Self-Created Property – Under current law, property held by a taxpayer (whether or not connected with the taxpayer's trade or business) is generally considered a capital asset. However, certain assets are specifically excluded from the definition of a capital asset, including inventory property, depreciable property, and certain self-created intangibles (e.g., copyrights, musical compositions). The Act provides that for dispositions after January 1, 2018, IRC Section 1221(a)(3) is amended to exclude patents, inventions, patented or non-patented models or designs, and secret formulas or processes, which are held either by the taxpayer who created the property or by a taxpayer with a substituted or transferred basis from the taxpayer who created the property, from the definition of a "capital asset." Thus, any gain will be taxed at ordinary income rates.

Conclusion

The Act has made substantial changes to the tax laws. There are many "glitches" in the Act that will need to be addressed in technical correction legislation. Since technical correction legislation requires a 60% vote in the Senate (it cannot come under reconciliation rules), there will need to be bi-partisan cooperation to fix the problems that such fast paced passage of the Act produced. Second, technical corrections require unanimous consent by both the majority and minority staffs of the House Committee on Ways and Means and the Senate Finance Committee. If anyone disagrees about the legislative intent of a provision and whether the statute reflects that intent, then the provision is not a technical correction but, rather, a change in policy. Thus it may take quite a while for any technical correction legislation to be passed.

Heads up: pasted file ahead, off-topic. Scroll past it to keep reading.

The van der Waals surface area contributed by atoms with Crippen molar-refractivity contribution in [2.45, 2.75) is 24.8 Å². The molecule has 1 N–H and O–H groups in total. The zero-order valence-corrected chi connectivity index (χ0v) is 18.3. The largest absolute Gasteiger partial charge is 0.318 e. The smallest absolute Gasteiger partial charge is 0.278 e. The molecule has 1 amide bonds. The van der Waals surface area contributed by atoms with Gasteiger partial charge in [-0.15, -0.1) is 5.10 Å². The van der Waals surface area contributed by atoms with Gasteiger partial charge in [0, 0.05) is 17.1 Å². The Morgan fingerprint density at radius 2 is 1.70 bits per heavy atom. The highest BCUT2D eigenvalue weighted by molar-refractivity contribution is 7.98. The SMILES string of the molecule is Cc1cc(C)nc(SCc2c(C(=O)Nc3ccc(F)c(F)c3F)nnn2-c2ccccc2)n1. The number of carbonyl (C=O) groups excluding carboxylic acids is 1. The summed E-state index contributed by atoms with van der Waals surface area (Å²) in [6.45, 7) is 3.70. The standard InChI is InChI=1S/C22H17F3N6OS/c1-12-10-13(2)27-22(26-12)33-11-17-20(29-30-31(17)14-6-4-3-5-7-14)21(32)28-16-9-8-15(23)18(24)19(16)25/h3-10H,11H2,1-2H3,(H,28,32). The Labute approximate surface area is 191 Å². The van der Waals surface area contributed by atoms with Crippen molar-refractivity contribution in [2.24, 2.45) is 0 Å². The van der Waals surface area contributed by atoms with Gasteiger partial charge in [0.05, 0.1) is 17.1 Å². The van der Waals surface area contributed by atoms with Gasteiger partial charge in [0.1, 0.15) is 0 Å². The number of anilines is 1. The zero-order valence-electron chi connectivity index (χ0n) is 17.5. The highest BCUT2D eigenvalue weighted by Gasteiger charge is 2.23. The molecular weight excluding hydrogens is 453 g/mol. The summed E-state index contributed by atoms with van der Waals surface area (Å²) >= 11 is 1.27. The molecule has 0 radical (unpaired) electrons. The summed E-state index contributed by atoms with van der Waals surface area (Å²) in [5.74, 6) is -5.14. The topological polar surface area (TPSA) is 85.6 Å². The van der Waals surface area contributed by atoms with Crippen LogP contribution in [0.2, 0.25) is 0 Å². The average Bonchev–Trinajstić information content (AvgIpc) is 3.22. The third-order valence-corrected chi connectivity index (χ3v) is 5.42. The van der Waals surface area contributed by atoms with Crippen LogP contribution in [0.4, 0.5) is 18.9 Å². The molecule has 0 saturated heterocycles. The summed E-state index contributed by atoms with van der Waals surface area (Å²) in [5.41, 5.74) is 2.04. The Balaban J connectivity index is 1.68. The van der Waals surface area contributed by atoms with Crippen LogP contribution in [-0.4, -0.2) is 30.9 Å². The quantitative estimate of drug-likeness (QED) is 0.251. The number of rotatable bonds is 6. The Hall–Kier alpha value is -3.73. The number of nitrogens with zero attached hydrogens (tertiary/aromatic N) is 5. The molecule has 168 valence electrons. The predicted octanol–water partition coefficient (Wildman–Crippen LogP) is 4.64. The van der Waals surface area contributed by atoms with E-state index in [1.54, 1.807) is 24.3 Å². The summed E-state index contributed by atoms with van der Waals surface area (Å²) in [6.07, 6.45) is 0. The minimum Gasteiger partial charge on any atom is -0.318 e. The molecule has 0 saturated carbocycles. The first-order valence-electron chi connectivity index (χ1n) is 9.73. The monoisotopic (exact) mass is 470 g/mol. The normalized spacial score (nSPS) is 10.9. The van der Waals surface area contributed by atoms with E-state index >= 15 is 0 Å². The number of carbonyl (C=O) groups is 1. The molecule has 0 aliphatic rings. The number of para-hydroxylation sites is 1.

Effective tax planning including choice of entity structures will be made based on the new laws that are now in effect. Only time will tell how these changes will impact individuals, businesses, and the economy.

If you have any particular area of interest or concern regarding how these changes directly affect you or your business, please feel free to contact our tax attorneys, Cheryl Johnson or Jen Green.

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This communication is intended for general information purposes and as a service to clients and friends of Verrill Dana, LLP. This publication, which may be considered advertising under the ethical rules of certain jurisdictions, should not be construed as legal advice or a legal opinion on any specific facts or circumstances, nor does it create attorney-client privilege.